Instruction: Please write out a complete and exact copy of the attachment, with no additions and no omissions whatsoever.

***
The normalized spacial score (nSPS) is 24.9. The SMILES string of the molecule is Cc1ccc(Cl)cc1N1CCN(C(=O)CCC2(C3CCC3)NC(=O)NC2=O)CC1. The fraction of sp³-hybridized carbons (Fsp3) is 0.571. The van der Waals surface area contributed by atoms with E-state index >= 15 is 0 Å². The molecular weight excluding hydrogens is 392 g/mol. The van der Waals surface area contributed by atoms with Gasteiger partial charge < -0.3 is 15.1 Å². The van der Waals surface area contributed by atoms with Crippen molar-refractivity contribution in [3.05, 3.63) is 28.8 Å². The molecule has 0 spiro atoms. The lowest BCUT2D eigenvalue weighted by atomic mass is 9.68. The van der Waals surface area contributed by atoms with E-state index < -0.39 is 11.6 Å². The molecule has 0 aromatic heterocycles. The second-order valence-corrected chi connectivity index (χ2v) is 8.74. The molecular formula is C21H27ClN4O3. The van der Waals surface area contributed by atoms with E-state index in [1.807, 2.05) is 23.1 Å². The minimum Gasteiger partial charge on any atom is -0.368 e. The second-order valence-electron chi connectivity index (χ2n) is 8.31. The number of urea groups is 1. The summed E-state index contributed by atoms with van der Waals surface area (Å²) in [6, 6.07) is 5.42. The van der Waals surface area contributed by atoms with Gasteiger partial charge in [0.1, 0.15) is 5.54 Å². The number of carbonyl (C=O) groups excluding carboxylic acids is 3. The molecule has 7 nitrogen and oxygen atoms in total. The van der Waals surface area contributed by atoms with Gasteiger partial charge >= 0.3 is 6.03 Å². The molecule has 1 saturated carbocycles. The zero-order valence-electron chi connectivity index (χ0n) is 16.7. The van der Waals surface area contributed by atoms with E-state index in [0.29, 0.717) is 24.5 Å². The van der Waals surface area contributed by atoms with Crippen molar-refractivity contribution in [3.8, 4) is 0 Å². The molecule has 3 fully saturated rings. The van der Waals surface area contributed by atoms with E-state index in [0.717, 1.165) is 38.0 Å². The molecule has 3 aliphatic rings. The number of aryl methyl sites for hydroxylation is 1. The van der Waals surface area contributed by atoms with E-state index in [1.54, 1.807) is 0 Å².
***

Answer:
The normalized spacial score (nSPS) is 24.9. The SMILES string of the molecule is Cc1ccc(Cl)cc1N1CCN(C(=O)CCC2(C3CCC3)NC(=O)NC2=O)CC1. The fraction of sp³-hybridized carbons (Fsp3) is 0.571. The van der Waals surface area contributed by atoms with E-state index >= 15 is 0 Å². The molecular weight excluding hydrogens is 392 g/mol. The van der Waals surface area contributed by atoms with Gasteiger partial charge < -0.3 is 15.1 Å². The van der Waals surface area contributed by atoms with Crippen molar-refractivity contribution in [3.05, 3.63) is 28.8 Å². The molecule has 0 spiro atoms. The lowest BCUT2D eigenvalue weighted by atomic mass is 9.68. The van der Waals surface area contributed by atoms with E-state index < -0.39 is 11.6 Å². The molecule has 0 aromatic heterocycles. The second-order valence-corrected chi connectivity index (χ2v) is 8.74. The molecular formula is C21H27ClN4O3. The van der Waals surface area contributed by atoms with E-state index in [1.807, 2.05) is 23.1 Å². The minimum Gasteiger partial charge on any atom is -0.368 e. The second-order valence-electron chi connectivity index (χ2n) is 8.31. The number of urea groups is 1. The summed E-state index contributed by atoms with van der Waals surface area (Å²) in [6, 6.07) is 5.42. The van der Waals surface area contributed by atoms with Gasteiger partial charge in [0.1, 0.15) is 5.54 Å². The number of carbonyl (C=O) groups excluding carboxylic acids is 3. The molecule has 7 nitrogen and oxygen atoms in total. The van der Waals surface area contributed by atoms with Gasteiger partial charge >= 0.3 is 6.03 Å². The molecule has 1 saturated carbocycles. The zero-order valence-electron chi connectivity index (χ0n) is 16.7. The van der Waals surface area contributed by atoms with E-state index in [0.29, 0.717) is 24.5 Å². The van der Waals surface area contributed by atoms with Crippen molar-refractivity contribution in [3.8, 4) is 0 Å². The molecule has 3 fully saturated rings. The van der Waals surface area contributed by atoms with E-state index in [0.717, 1.165) is 38.0 Å². The molecule has 3 aliphatic rings. The number of aryl methyl sites for hydroxylation is 1. The van der Waals surface area contributed by atoms with E-state index in [1.54, 1.807) is 0 Å².